Accident and Design: Contemporary Debates in Risk Management

By Christopher Hood; David K. C. Jones | Go to book overview

CHAPTER ONE

Introduction

David Jones & Christopher Hood

Since the mid-1980s, there has been an upsurge of academic and popular interest in the subject of risk and its management. Indeed, it has been claimed that risk is emerging as a key organizing principle in social science (Beck 1992, Douglas 1992, Giddens 1990,1991) and become “one of the most powerful concepts in modern society” (Leiss & Chociolko 1994:3). Controversies as to how risk should be managed are now claimed to rank as “among the most bitter disagreements in contemporary society” (ibid.: xiii).

The reasons for this growth in attention are complex and debated. For some, rising risk-consciousness reflects increased expectations of health, safety and security within advanced technologically based societies, notions that have been given added status because of contemporary aspirations to sustainable development. Others emphasize the increasing numbers of people who believe they cannot control their exposure to the chance of unfair or uncompensated loss caused by the activities or decisions of others. Since the mid-1980s, large-scale high-technology developments, such as nuclear power and biotechnology, have come under continuing attack, and there have been widespread fears of adverse consequences created by unforeseen and invisible threats (such as AIDS, the BSE-CJD link, radon, electricity transmission and certain kinds of environmental pollution). Other foci of attention, blame and apprehension have been the possible adverse outcomes of human-induced global environmental change and the apparently remorseless escalation in costs of so-called “natural disasters” (reflected in the United Nations declaration of the 1990s as the International Decade for Natural Disaster Reduction). And we can add a diverse range of longer-standing concerns on issues such as resource availability, the safe operation of industrial plant, transport safety, pesticides, drugs, and the viability of certain financial institutions. Even these issues turn out to be merely the most prominent landmarks in an extensive and varied landscape, “for risk is ubiquitous and no human activity can be considered risk free” (Hood et al. 1992:135).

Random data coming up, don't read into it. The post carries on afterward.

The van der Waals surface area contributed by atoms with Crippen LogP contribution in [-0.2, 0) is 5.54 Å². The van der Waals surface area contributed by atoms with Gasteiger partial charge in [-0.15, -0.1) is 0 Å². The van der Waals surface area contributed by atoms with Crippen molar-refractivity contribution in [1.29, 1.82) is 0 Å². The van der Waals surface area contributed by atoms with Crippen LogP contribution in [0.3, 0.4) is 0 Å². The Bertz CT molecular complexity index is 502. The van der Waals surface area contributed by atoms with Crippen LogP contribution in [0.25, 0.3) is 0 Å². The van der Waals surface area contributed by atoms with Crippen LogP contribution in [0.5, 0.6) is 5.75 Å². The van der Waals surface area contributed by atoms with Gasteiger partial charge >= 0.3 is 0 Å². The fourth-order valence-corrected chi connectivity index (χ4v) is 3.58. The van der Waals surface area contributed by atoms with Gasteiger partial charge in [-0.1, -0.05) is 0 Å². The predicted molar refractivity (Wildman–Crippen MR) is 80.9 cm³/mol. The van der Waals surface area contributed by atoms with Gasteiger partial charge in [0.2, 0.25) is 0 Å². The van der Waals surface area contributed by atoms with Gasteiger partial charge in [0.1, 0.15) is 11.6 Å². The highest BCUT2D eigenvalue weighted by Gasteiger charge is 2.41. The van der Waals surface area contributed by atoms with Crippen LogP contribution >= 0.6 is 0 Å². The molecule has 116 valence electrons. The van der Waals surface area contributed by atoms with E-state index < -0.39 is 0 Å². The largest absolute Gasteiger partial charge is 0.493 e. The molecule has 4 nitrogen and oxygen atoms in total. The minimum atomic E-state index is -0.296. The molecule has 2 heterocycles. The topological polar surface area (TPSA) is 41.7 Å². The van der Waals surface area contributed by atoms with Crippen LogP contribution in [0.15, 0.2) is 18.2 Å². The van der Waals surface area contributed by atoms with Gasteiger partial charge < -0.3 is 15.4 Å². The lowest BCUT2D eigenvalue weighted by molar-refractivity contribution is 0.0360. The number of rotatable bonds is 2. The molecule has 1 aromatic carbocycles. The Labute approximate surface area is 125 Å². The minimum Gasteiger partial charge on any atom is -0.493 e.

Public interest and attention has stimulated the production of many

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